Houston says that he considers three things when evaluating the topic: “There’s the world we live in, there’s the weight we live with, and there’s the word we live by.”

He notes that the Western world is shifting its thinking on this issue, and churches are struggling to stay relevant. The weight we live in (sic), he added, refers to a context where LGBT young people may feel rejected or shunned by churches, often leading to depression and suicide. But when Houston began speaking about the word we live by or “what the Bible says,” he refused to offer a concrete position.

Merritt adds

Carl Lentz, pastor of Hillsong’s New York City location, made similar statements on CNN in June, saying Hillsong in New York City has “a lot of gay men and women” and he hopes it stays that way. But he declines to address the matter in public because, in part, Jesus never did.

“Jesus was in the thick of an era where homosexuality, just like it is today, was widely prevalent,” Lentz told CNN. “And I’m still waiting for someone to show me the quote where Jesus addressed it on the record in front of people. You won’t find it because he never did.”

Lentz’s wife, Laura, chimed in: “It’s not our place to tell anyone how they should live. That’s their journey.

Have Hillsong decided to go all Brian McLaren on us?

I hope I’m wrong, but it doesn’t look good.

The sound of silence at Hillsong

4773502817 f9fdcbb5e4 z

According to Jonathan Merritt

At a press conference for the Hillsong Conference in New York City today, Michael Paulson of The New York Times asked Houston to clarify their church’s position on same sex marriage. But Houston would not offer a definitive answer, instead saying that it was “an ongoing conversation” among church leaders and they were “on the journey with it.”

Houston says that he considers three things when evaluating the topic: “There’s the world we live in, there’s the weight we live with, and there’s the word we live by.”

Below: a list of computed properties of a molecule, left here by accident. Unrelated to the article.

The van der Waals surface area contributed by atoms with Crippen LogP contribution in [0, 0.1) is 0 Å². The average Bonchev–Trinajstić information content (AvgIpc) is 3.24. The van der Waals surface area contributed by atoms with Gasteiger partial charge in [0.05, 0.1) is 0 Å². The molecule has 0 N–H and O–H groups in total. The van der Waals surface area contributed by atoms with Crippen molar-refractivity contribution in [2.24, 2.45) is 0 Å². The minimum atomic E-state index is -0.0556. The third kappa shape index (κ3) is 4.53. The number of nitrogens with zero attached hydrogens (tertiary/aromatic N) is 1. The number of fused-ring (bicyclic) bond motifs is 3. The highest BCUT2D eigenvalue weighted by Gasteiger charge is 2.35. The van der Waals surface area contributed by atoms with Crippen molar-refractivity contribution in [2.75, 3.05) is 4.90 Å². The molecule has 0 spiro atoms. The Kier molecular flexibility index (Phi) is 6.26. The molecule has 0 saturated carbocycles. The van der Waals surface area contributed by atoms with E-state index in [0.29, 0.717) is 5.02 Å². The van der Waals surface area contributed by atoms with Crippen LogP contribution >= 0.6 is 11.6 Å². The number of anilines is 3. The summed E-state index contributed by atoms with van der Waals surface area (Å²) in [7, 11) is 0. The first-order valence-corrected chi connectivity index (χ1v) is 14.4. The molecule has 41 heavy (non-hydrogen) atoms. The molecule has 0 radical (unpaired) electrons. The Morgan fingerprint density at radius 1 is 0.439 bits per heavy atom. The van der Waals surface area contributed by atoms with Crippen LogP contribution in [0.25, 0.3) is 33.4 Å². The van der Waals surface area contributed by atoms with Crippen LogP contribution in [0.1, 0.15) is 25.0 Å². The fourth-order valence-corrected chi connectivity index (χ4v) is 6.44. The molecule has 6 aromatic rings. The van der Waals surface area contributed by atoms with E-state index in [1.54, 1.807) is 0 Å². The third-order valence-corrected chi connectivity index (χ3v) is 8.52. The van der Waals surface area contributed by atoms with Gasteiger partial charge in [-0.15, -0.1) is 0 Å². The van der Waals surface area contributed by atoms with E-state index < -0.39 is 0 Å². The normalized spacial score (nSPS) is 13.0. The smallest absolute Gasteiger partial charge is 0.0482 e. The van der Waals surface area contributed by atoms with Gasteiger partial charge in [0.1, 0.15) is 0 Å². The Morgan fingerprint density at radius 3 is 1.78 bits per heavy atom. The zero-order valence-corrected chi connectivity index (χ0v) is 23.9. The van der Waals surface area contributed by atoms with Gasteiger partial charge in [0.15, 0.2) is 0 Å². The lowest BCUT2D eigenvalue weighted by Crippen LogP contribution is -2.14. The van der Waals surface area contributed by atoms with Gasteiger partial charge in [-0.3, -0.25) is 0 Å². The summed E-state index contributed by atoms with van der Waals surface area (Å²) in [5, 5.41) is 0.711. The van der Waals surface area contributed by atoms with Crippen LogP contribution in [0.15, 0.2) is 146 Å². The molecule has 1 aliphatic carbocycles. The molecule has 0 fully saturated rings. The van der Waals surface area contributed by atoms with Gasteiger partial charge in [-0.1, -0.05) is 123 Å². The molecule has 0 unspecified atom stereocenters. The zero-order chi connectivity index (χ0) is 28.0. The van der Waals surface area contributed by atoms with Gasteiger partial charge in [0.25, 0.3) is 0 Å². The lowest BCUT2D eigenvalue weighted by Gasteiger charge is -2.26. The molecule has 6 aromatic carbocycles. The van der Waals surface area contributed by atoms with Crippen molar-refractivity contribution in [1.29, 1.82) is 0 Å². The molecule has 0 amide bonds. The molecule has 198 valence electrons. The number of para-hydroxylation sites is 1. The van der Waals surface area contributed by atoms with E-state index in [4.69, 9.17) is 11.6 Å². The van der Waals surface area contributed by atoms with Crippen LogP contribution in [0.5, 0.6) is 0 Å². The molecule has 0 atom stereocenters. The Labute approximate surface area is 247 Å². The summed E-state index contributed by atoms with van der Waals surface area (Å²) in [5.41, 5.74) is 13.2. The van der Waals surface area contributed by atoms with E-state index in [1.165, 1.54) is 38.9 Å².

He notes that the Western world is shifting its thinking on this issue, and churches are struggling to stay relevant. The weight we live in (sic), he added, refers to a context where LGBT young people may feel rejected or shunned by churches, often leading to depression and suicide. But when Houston began speaking about the word we live by or “what the Bible says,” he refused to offer a concrete position.

Merritt adds

Carl Lentz, pastor of Hillsong’s New York City location, made similar statements on CNN in June, saying Hillsong in New York City has “a lot of gay men and women” and he hopes it stays that way. But he declines to address the matter in public because, in part, Jesus never did.

“Jesus was in the thick of an era where homosexuality, just like it is today, was widely prevalent,” Lentz told CNN. “And I’m still waiting for someone to show me the quote where Jesus addressed it on the record in front of people. You won’t find it because he never did.”

Lentz’s wife, Laura, chimed in: “It’s not our place to tell anyone how they should live. That’s their journey.

Have Hillsong decided to go all Brian McLaren on us?

I hope I’m wrong, but it doesn’t look good.